The Indian stock market staged an outstanding performance since last Diwali, primarily on the hopes of faster recovery from the adverse impact of the pandemic. Of course, ample liquidity also helped matters.

The upshot: stocks are richly valued across the board. For conservative investors for whom capital protection is a priority, buying value stocks makes tremendous sense. Value investing is about buying stocks that are trading at prices lower than the company’s worth fundamentally.

Of course, what goes into that valuation could be divergent but largely the idea is not to pay excessively for growth expectations. This Diwali, we have picked up the following four value stocks for you.

ITC

In a market where valuations are elevated, it’s a rarity to find a bluechip stock available cheap. But tobacco major ITC fits into this bracket. The stock has been undervalued for sometime, testing the patience of investors waiting for the value to unlock. That has not happened so far because not only tobacco as a business is loathed by global investors for the health hazard that comes with it, markets also fear declining tobacco sales as a threat to growth.

The government’s move to continuously raise taxes will depress volume growth in the business that delivers around 85 percent of profits (earnings before interest and tax) for ITC. But then, cash flows are for real and stock market probably can’t ignore that for long, especially in a market where stocks offering stable growth are overpriced.

“ITC offers an attractive 5 percent FY23 dividend yield and we expect double-digit earnings CAGR over FY22-24,” wrote Kunal Vora of BNP Paribas Securities India Pvt Ltd in a report on October 28. CAGR refers to compound annual growth rate.

ITC cigarettes business is seeing a good recovery after the second COVID wave. ITC has said cigarette volumes saw smart recovery during the September quarter (Q2FY22) with volumes towards the end of the quarter at near pre-pandemic levels. This sets the stage for better recovery from Q3 unless a third wave hits the country. As the economy normalises, ITC’s other businesses too are expected to see a decent bounce back. At some point, a spin-off of the various businesses may unlock value embedded in the different businesses.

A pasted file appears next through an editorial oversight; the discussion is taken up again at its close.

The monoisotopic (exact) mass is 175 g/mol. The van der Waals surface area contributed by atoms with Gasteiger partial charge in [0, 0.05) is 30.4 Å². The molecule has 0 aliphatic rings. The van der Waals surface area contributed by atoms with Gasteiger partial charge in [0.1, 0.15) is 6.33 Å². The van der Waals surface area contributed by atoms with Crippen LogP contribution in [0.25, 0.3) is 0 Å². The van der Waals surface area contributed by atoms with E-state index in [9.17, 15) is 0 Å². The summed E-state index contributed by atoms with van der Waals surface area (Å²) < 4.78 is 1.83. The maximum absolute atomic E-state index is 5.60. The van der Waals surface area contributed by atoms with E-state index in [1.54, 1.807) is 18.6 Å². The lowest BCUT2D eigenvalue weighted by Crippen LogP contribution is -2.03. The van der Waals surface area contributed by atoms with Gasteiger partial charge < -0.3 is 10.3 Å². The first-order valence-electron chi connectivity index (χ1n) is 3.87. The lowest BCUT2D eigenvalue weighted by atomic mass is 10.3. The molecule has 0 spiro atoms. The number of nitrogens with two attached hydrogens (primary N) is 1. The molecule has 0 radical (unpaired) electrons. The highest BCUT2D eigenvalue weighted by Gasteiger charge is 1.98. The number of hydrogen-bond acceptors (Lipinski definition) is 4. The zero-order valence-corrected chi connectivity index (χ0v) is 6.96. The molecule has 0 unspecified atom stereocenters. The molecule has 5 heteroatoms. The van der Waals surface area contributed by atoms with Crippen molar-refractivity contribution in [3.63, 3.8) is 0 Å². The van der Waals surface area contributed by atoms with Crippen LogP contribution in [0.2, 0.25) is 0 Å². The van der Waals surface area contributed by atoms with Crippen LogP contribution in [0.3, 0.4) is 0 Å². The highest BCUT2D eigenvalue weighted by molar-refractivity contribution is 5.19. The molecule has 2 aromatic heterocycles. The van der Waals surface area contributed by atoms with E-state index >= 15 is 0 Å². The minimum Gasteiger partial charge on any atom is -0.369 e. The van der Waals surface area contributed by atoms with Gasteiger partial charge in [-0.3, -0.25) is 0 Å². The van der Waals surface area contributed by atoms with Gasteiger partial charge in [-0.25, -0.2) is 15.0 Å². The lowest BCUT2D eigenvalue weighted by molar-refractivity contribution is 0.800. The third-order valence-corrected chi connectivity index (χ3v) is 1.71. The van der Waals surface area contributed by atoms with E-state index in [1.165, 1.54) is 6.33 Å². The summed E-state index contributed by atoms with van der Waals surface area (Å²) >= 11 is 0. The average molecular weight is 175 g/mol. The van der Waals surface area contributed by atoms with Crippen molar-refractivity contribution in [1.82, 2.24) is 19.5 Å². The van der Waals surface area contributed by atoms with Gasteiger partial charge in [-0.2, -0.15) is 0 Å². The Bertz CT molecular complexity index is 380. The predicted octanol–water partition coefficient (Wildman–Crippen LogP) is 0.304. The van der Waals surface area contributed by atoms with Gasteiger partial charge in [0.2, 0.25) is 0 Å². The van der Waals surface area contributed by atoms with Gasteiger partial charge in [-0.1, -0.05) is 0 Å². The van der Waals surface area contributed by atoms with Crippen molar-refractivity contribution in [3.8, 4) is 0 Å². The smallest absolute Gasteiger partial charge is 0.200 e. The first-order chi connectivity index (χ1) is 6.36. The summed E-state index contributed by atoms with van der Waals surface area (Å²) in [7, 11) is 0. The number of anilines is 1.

NTPC

If banks are a proxy for the economy, power is the proxy for the manufacturing sector. In fact, it is a proxy for the economy, too. NTPC Ltd in that sense is really a play on the economy, except that being a utility, its returns are capped. NTPC has been going cheap, again because the market is enamoured by renewables and unenthused by thermal energy, which is NTPC’s mainstay now. But NTPC actually offers the best of both worlds.

“While the high concentration of coal-thermal projects had raised ESG (environment, social and governance) concerns on the company, we see incremental efforts toward RE expansion,” said analysts from Emkay Global Financial Services Ltd in a report on October 31. The brokerage further added, “This, along with an improvement in the RoE (return on equity) profile, should lead to a re-rating in the stock.”

NTPC’s ambitious RE expansion is expected to assuage ESG concerns. NTPC plans to have around 15GW RE capacity by financial year 2024 (FY24) and another 45GW capacity by FY32. As such, NTPC’s low cost of funding is a distinct advantage for its RE expansion.

“Potential monetisation of its RE and power trading subsidiaries could further improve shareholders’ returns in the coming years,” said a recent report from Sharekhan Ltd.

NTPC’s shares have appreciated by around 38 percent so far this calendar year, reflecting the bright outlook to some extent. But it trades at a price-to-earnings ratio of around 8 times for FY23 estimates based on average estimates of a few brokerages and its price-to-book ratio stands at 0.9 times. That’s cheap.

NMDC

The NMDC Ltd shares have underperformed the broader markets in the past six months. To that extent, valuations of the iron ore producer are cheap. NMDC is a play on strong iron ore prices and volumes. It plans to raise its production meaningfully over the coming years. According to its FY21 annual report, the company plans to reach the capacity of 67 mtpa (million tonnes per annum) by 2025. In FY21, production stood at 34.1 mtpa.

NMDC is primarily an iron ore producer but it is also a rare earth elements play. In 2018, NMDC signed an MOU with Indian Rare Earths Ltd, which proposes to explore opportunities in rare earths in India and abroad. This could provide some option value in […]

source Value Stocks: The low-risk way to grow your wealth

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